The historic kirkyards of the Clyde and Avon Valley
Historic graveyards provide us with an incredible and unique insight into the past. The stones can often tell us much more than simply what is written, and they provide us with clues about the wealth, position and occupation of the person.
They may contain historic buildings, or examples of carvings and text from times and places without many other records, and they can show how areas, styles and customs have changed over the centuries. There are a multitude of reasons why a graveyard could be significant.
These hidden heritage gems are dotted throughout the Clyde and Avon Valley, often in unexpected places. Eight historic graveyards were identified in the the Conservation Strategy for Historic Graveyards in the Clyde and Avon Valley, undertaken by Kirkyard Consulting and Strathclyde Buildings Preservation Trust, available to read below.
Varying from little known burial grounds tucked away, to better known and traversed graveyards, they are; St Michael’s Churchyard, Cambusnethan; St Patrick’s Churchyard, Hamilton of Dalzell Mausoleum and Pet Cemetary, Dalzell Estate; St Ninian’s Churchyard, Stonehouse; Stonehouse Cemetery; Glassford Churchyard and Cemetery; Dalserf Churchyard; Mauldslie Estate Private Burial Ground; and New Lanark Burial Ground.
Like many historic graveyards, some of the sites in the Clyde and Avon Valleys have fallen victim to time, with many suffering neglect, fallen (or pushed) down stones, weathering and the encroachment of nature. Luckily, sites like Dalzell have benefitted from restorative work, aimed at preserving some of the most treasured or damaged stones from further wear, and in some cases restoring them to their former stature.
Find out more about each site below.
St Michael’s Churchyard, Cambusnethan
The site contains over 129 gravestones altogether, and including a Covenanter memorial. It is dominated by the imposing Category B Listed Belhaven and Stenton mausoleum and three further B Listed mausolea, which are roofless ruins.
St Patrick’s Churchyard, Hamilton of Dalzell Mausoleum and Pet Cemetary, Dalzell Estate
St Patrick’s Churchyard is bounded by a rectangular wall enclosure and contains 193 memorials dating from the 18th and 19th centuries. The churchyard was built where St Patrick's Kirk once stood, demolished in 1798 to make way for the Hamilton Mausoleum which stands in its own separate enclosure today.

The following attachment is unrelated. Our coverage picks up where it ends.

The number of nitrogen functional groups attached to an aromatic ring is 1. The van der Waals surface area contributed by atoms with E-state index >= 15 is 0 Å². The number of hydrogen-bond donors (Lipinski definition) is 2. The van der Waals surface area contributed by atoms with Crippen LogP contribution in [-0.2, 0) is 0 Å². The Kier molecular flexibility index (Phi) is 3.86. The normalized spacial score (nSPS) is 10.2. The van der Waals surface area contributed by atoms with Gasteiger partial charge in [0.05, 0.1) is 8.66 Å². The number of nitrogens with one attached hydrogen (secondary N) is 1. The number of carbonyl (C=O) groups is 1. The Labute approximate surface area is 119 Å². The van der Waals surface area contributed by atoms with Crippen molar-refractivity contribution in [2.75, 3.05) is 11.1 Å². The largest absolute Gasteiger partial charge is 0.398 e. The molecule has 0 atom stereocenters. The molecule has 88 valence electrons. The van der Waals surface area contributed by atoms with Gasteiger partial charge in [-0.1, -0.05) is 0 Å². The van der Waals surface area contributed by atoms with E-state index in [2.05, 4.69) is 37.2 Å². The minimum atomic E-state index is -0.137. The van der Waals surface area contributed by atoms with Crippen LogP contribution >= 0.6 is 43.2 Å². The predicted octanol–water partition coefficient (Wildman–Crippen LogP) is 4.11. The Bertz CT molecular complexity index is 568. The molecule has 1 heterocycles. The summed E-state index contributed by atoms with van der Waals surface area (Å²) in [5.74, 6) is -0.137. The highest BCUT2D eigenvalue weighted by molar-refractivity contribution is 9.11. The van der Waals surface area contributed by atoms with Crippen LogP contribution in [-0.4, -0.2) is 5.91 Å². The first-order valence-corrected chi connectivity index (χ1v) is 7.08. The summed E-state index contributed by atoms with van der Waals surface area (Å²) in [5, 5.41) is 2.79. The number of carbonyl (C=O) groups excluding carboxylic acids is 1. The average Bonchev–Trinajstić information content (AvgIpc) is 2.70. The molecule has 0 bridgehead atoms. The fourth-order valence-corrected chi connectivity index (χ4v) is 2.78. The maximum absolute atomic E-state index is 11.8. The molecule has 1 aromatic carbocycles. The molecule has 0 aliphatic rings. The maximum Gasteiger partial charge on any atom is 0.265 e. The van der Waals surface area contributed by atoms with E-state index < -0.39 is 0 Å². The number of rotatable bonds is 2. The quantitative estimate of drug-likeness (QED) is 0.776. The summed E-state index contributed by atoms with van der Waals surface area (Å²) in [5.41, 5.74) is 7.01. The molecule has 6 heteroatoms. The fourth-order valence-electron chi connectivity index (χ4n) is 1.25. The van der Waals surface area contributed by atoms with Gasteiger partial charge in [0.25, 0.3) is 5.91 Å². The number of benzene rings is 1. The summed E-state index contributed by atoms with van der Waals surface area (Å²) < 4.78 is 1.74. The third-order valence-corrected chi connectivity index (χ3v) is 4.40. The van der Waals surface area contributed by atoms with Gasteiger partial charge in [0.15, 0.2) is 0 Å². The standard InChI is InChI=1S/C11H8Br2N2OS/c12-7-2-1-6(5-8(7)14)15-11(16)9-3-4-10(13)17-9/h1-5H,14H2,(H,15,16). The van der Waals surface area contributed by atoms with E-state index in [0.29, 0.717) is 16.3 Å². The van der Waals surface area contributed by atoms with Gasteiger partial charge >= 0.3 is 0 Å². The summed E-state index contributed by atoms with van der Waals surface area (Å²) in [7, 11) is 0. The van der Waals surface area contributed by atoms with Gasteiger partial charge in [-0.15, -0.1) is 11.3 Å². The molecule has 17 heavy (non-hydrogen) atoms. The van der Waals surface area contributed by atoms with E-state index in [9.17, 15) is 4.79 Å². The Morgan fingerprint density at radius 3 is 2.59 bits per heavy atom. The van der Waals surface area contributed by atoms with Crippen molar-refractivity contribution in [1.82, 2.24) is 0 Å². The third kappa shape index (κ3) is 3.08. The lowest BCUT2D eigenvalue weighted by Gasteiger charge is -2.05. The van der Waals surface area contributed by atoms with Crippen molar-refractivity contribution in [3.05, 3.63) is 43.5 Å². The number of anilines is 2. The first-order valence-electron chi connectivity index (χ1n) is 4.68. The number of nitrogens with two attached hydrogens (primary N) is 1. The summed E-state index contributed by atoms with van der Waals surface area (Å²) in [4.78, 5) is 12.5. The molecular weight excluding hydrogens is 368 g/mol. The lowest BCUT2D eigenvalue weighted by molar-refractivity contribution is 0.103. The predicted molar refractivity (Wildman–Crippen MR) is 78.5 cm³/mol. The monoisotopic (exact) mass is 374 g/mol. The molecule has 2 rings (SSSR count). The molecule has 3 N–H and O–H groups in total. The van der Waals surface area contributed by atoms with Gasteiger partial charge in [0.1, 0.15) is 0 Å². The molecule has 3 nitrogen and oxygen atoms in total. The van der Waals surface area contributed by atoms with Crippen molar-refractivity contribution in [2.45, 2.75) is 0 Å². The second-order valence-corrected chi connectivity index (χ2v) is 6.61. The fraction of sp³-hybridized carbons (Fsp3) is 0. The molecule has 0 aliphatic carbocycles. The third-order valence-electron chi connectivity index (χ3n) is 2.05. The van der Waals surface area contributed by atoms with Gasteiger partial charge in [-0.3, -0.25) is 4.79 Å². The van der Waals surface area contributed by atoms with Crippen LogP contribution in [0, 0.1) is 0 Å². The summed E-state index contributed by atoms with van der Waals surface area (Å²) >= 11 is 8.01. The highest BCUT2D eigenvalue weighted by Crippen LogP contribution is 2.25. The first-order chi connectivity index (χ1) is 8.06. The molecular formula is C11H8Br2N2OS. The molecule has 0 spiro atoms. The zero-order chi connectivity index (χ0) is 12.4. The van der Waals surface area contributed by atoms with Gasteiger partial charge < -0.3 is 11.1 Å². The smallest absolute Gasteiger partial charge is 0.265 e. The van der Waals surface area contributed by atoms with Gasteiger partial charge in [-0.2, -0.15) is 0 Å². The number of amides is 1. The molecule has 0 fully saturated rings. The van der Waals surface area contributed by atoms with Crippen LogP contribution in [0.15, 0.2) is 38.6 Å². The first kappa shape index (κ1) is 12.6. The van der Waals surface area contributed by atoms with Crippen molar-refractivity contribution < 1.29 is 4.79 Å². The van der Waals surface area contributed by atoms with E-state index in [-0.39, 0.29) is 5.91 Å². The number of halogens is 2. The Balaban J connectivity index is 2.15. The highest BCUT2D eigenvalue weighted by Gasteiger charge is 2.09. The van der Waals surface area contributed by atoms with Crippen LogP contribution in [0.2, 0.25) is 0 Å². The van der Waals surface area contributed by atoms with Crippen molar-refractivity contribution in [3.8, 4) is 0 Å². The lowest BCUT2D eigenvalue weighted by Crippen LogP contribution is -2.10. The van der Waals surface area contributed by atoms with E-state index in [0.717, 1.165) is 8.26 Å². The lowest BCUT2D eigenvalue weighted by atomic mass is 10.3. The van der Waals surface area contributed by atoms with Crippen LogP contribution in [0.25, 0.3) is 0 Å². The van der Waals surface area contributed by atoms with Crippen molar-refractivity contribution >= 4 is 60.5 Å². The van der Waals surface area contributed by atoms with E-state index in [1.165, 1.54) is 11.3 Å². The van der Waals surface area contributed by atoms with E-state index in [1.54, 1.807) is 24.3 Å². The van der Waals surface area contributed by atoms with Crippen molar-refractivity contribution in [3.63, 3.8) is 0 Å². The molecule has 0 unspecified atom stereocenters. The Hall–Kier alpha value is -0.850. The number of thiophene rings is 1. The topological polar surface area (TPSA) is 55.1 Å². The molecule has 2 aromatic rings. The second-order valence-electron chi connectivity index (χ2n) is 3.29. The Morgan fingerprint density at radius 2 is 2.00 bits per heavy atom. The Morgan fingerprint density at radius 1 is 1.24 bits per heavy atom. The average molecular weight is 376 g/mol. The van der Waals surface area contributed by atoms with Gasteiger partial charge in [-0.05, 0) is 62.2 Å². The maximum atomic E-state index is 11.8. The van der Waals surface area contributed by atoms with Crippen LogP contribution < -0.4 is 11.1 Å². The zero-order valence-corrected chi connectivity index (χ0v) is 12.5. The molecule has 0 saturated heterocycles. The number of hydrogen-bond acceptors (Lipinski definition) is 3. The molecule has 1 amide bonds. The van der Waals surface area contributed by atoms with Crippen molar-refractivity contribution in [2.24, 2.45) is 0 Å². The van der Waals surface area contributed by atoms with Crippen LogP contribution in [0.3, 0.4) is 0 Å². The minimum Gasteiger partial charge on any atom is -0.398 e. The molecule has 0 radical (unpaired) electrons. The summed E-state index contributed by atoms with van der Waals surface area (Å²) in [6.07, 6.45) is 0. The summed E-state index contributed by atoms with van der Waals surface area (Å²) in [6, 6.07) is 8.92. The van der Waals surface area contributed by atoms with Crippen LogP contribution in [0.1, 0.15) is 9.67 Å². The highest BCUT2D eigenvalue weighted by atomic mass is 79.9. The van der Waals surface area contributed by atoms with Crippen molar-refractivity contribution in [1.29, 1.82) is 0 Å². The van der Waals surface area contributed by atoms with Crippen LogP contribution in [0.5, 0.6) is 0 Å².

The gravestone of the Reverend James Classon is said to mark the spot where the old altar once stood. The earliest known stone at the site is from 1608, but, as with many burial sites, there are links to much older times, and a stone slab which is now part of a wall outside nearby Dalzell House is associated with a stone coffin which was found in the kirk during its demolition.
The pet cemetery is located immediately outside the burial ground.
St Ninian’s Churchyard, Stonehouse
Standing within a walled enclosure, the churchyard contains a ruined gable, with bellcote, of the former church, and 425 memorials ranging from the late 17th century, including two Covenanter memorials.
The site has one of the best collections of 18th century gravestone carvings in the region, along with Glassford Churchyard and Cemetery. Carvings include emblems of mortality, immortality and trade symbols.
The cemetery is rectangular in form and bounded by a decorative perimeter wall while the interior is laid out around a simple geometric central feature focussing on the war memorial accessed from the main pathway, with the rest of the site laid out in grid formation. It is landscaped with continuous borders, evergreen trees and flowerbeds near the main entrance. Many of the graves are still regularly visited.
Glassford Churchyard and Cemetery
The churchyard has one of the best collections of 18th century gravestone carvings in the region, along with St Ninian’s Churchyard, Stonehouse, and includes a rare ‘Tree of Life’ symbol carving. The late 19th century cemetery surrounding the churchyard and many graves are still regularly visited.
A large monument commemorating the Covenanter William Gordon of Earlstoun stands against the west wall of the church.
Among the memorials are a number of gravestones relating to the area’s Covenanting history, while a 10th / 11th century hogback stone provides evidence of an early foundation for the site.
Mauldslie Estate Private Burial Ground
A lych gate marks the entrance to the 19th century burial ground which includes two burial enclosures and three carved pedestals stones.
New Lanark Burial Ground
The site is nestled up on the steep hill overlooking the village in an unenclosed wooded setting, and there are no built features except the 120 headstones and a single ledger stone. It is the final resting place of many residents of the village from the time of the working mills, including some of the highland occupants of Caithness row.
The headstones are predominantly small, irregular in form, and date from the late 18th century until 1900. They are unusual in the absence of carvings, and in some cases, inscriptions (only 23 of the 120 recorded stones are inscribed).
The report, showing the historical significance of these sites, the fascinating features within them, and their conservation needs is available to read below. As a result of this report, work has now taken place to restore and reconnect people to the graveyards.